The ECB published the results of its climate risk stress test
On Friday 8 July, the European Central Bank (ECB) published the results of the climate risk stress test that was performed in the first half of this year.
In total 104 banks participated in the stress test that was intended as a learning exercise, for the ECB and the participating banks alike. In this article we provide a brief overview of the main results.
The ECB’s goal with the climate risk stress test was to assess the progress banks have made in developing climate risk stress-testing frameworks and the corresponding projections, as well as understanding the exposures of banks with respect to both transition and physical climate change risks. The stress test therefore consisted of three modules: 1) a qualitative questionnaire to assess the bank’s climate risk stress testing capabilities, 2) two climate risk metrics showing the sensitivity of the banks’ income to transition risk and their exposure to carbon emission-intensive industries, and 3) constrained bottom-up stress test projections for four scenarios specified by the ECB1. The third module only had to be completed by 41 directly supervised banks to limit the burden for some of the smaller banks included in the climate risk stress test.
An understatement of the true risk
The constrained bottom-up stress test projections show that the combined market and credit risk losses for the 41 banks in the sample amount to approximately EUR 70 billion in the short-term disorderly transition scenario. The ECB emphasizes that this probably is an understatement of the true risk, because it does not consider the scenarios underlying the stress test to be ‘adverse’. Second round economic effects from climate risk changes have, for example, not been factored in. Furthermore, only a third of the total exposures of the 41 banks were in scope and, on top of that, the ECB considers the banks’ modeling capabilities to be ‘rudimentary’ in this stage: they report that around 60% of the banks do not yet have a well-integrated climate risk stress testing framework in place, and they expect that it will take several years before banks achieve this. Even though banks are not meeting the ECB’s expectations yet, the ECB does conclude that banks have made considerable progress with respect to their climate stress testing capabilities.
Be aware of clients’ transition plans
A further analysis of the results shows that the share of interest income related to the 22 most carbon-intensive industries amounts to more than 60% of the total non-financial corporate interest income (on average for the banks in the sample). Interestingly, this is higher than the share of these sectors (around 54%) in the EU economy in terms of gross added value. The ECB argues that banks should be very much aware of the transition plans of their clients to manage potential future transition risks in their portfolio. The exposure to physical risks is much more varied across the sample of banks. It primarily depends on the geographical location of their lending portfolios’ assets.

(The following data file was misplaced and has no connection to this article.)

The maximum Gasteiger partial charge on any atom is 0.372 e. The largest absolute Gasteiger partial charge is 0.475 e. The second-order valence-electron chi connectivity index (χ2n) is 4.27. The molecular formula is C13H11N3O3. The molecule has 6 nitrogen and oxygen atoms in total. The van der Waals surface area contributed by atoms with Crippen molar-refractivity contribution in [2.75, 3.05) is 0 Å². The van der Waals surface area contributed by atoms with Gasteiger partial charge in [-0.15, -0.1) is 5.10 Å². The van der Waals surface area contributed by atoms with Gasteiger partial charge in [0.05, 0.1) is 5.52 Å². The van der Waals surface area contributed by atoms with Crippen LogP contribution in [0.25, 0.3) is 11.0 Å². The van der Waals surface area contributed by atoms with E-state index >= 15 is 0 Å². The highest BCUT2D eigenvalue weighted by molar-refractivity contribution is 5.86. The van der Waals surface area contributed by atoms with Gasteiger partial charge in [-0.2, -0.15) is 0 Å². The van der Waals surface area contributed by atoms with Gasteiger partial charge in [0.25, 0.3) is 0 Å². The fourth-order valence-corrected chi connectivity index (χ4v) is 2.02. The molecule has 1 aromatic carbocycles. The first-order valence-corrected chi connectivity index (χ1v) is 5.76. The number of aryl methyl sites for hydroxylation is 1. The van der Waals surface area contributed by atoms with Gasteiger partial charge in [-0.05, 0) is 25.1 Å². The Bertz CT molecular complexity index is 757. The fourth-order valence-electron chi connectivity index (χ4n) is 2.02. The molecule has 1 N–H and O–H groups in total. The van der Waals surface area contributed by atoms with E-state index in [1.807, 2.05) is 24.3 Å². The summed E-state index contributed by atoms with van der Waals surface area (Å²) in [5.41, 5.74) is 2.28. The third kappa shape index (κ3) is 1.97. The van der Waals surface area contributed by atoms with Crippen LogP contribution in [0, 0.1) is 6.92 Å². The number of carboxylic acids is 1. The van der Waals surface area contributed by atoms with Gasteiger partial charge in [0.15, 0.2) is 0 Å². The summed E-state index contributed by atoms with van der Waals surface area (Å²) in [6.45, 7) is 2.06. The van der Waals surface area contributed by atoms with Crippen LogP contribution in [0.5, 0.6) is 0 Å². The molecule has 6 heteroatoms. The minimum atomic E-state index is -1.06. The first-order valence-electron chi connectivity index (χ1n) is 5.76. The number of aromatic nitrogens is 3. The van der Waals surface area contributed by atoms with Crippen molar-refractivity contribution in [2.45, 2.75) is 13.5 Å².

The ECB points out that only a few banks account for climate risk in their credit risk models. In many cases, the credit risk parameters are fairly insensitive to the climate change scenarios used in the stress test. They also report that only one in five banks factor climate risk into their loan origination processes. A final point of attention is data availability. In many cases, proxies instead of actual counterparty data have been used to measure (for example) greenhouse gas emissions, especially for Scope 3. Consequently, the ECB is also promoting a higher level of customer engagement to improve in this area.
Many deficiencies, data gaps and inconsistencies
The outcome of the climate risk stress test will not have direct implications for a bank’s capital requirements, but it will be considered from a qualitative point of view as part of the Supervisory Review and Evaluation Process (SREP). This will be complemented by the results from the ongoing thematic review that is focused on the way banks consider climate-related and environmental risks into their risk management frameworks. The combination will indicate to the ECB how well a bank is meeting the expectations laid down in the ‘Guide on climate-related and environmental risks’ that was published by the ECB in November 2020.
The ECB notes that the exercise revealed many deficiencies, data gaps and inconsistencies across institutions and expects banks to make substantial further progress in the coming years. Furthermore, the ECB concludes that banks need to increase customer engagement to obtain relevant company-level information on greenhouse gas emissions, as well as to invest further in the methodological assumptions that are used to arrive at proxies.
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